Jesus Navas settled a nail-biting penalty shoot-out 7-6 for Spain as the world and European champions edged Italy on a sultry evening in Fortaleza on Thursday to set up a Confederations Cup final meeting with Brazil.
After the semi-final finished goalless following extra time, Leonardo Bonucci proved the fall guy for the Italians, blazing the 13th kick of the shoot-out over the bar before Manchester City new boy Navas calmly tucked his penalty home.
Spain will now seek to complete their set of senior international titles, having also won Olympic gold in Barcelona in 1992, but hosts Brazil were spared a 120-minute semi-final and will have had 24 extra hours to recover.
“It was a very difficult match for us and we’ll have to think about what we have to do in the next three days to recover,” Spain coach Vicente del Bosque said.
“We will definitely stand up to Brazil in the Maracana and I hope the players will feel as happy as kids about playing there,” he said.
Italy were left to curse their luck after initially shackling Spain in the first half, and coach Cesare Prandelli must now galvanize minds and bodies for tomorrow’s meeting with Uruguay in the third-place playoff.
He nonetheless drew solace from the way his side matched Spain, having seen Italy crushed 4-0 when the sides last met in last year’s one-sided Euro 2012 final in Kiev.
“The lads played a great match, from the first minute to the last, and we created plenty of situations that could have won us the game, but once it goes to penalties anything can happen,” Prandelli said.
“Spain are currently ahead of us because they’ve been following the same ideology for years, whereas we’re still forging our own path,” he said.
Chastened by the memory of the Euro 2012 final, Prandelli reverted to the formula he had successfully used in the 1-1 draw between the sides earlier in that tournament.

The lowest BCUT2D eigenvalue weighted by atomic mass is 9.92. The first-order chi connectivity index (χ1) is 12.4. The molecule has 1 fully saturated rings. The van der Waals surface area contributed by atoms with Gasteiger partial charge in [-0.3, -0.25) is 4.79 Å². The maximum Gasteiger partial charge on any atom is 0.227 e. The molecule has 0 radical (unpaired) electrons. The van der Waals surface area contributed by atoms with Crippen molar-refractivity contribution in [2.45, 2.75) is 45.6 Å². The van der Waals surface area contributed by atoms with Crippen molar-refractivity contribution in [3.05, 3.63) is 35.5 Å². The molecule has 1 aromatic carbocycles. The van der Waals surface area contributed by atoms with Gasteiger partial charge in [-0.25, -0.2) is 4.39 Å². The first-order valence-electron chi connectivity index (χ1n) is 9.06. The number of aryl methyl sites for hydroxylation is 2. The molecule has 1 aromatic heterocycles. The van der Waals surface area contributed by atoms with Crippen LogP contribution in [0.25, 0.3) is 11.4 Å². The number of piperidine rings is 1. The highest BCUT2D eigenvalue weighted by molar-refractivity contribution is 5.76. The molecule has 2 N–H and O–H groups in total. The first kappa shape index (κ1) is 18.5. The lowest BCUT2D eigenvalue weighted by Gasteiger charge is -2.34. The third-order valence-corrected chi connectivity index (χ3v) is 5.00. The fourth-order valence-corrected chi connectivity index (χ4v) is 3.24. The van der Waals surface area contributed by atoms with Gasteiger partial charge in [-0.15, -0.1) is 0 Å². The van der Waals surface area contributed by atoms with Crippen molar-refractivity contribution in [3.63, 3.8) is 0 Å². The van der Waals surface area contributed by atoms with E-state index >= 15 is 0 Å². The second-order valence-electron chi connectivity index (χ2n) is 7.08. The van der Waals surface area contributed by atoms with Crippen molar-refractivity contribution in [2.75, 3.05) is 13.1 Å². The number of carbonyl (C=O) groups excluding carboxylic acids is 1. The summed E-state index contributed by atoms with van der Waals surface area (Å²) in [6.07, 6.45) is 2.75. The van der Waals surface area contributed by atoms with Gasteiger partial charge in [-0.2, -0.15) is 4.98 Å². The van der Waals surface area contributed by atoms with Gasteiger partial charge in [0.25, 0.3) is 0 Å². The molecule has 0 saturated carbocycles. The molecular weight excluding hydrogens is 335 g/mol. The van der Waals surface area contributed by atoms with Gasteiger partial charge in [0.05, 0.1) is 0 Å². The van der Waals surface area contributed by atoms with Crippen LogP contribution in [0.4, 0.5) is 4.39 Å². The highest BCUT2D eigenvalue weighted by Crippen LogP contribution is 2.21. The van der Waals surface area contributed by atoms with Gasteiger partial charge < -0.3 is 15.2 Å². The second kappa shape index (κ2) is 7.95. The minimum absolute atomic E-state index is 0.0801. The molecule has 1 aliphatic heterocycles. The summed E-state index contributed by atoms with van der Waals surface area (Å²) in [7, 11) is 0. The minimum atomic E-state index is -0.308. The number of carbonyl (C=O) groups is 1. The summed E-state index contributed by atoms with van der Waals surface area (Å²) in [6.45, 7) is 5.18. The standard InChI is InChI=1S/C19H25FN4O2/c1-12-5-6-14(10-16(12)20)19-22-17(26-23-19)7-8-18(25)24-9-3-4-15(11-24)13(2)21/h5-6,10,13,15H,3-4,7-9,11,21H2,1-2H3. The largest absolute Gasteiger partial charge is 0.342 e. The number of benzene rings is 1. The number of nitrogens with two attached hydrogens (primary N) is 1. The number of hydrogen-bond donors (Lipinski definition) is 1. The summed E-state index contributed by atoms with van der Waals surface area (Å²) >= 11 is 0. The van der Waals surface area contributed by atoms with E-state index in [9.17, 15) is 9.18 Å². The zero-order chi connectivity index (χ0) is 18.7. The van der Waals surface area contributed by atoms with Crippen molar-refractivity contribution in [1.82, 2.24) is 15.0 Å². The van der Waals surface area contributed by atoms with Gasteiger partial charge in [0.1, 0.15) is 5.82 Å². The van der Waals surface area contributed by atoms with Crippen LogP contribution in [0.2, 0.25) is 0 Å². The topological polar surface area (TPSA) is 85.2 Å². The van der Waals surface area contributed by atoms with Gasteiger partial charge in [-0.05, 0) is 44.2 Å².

Italy lined up with a three-man defense and no fewer than six midfielders at Estadio Castelao, Claudio Marchisio and Antonio Candreva providing support for lone striker Alberto Gilardino.
As a result, Spain’s intricate passing exchanges foundered far from the Italian goal, and Prandelli’s men were bold in their exploitation of the space behind the Spanish defense.
Right wing-back Christian Maggio was particularly prominent, heading over from a corner and then drawing a fine save from Iker Casillas with a header after Andrea Pirlo picked him out with a raking 60m pass.
The Napoli man seemed destined to break the deadlock in the 36th minute when Emanuele Giaccherini’s inviting cross found him steaming in on Casillas’ goal, but his header was straight at the goalkeeper.
Within seconds, Fernando Torres almost punished Italy, but after neatly outfoxing Andrea Barzagli, he drilled his left-foot shot across the goal and wide.
Amid cloying humidity, the intensity dropped in the second half, and Spain occasionally found themselves in the unfamiliar position of hearing their opponents’ passing combinations celebrated with chants of Ole!
Spain center-back Gerard Pique, watched by celebrity girlfriend Shakira, could have settled the tie in the 85th minute, but he blazed over from Navas’ low pass and the game went to extra-time.
Italy almost broke through in the third minute of the extra period when Giaccherini rattled the post with a rising left-foot drive.
Del Bosque elected to swap Torres for holding midfielder Javi Martinez, but it gave Spain momentum, with Pique and Jordi Alba both going close.
Substitute Juan Mata also curled wide, before Italy goalkeeper Gianluigi Buffon unconvincingly palmed a shot from Xavi onto the post and Martinez’s follow-up effort evaded Mata’s toes by centimeters.
Buffon then had to touch away a low effort from Navas as Spain threatened to snatch victory at the death, but thanks to Bonucci’s misfortune, the Spain substitute would still have the final say.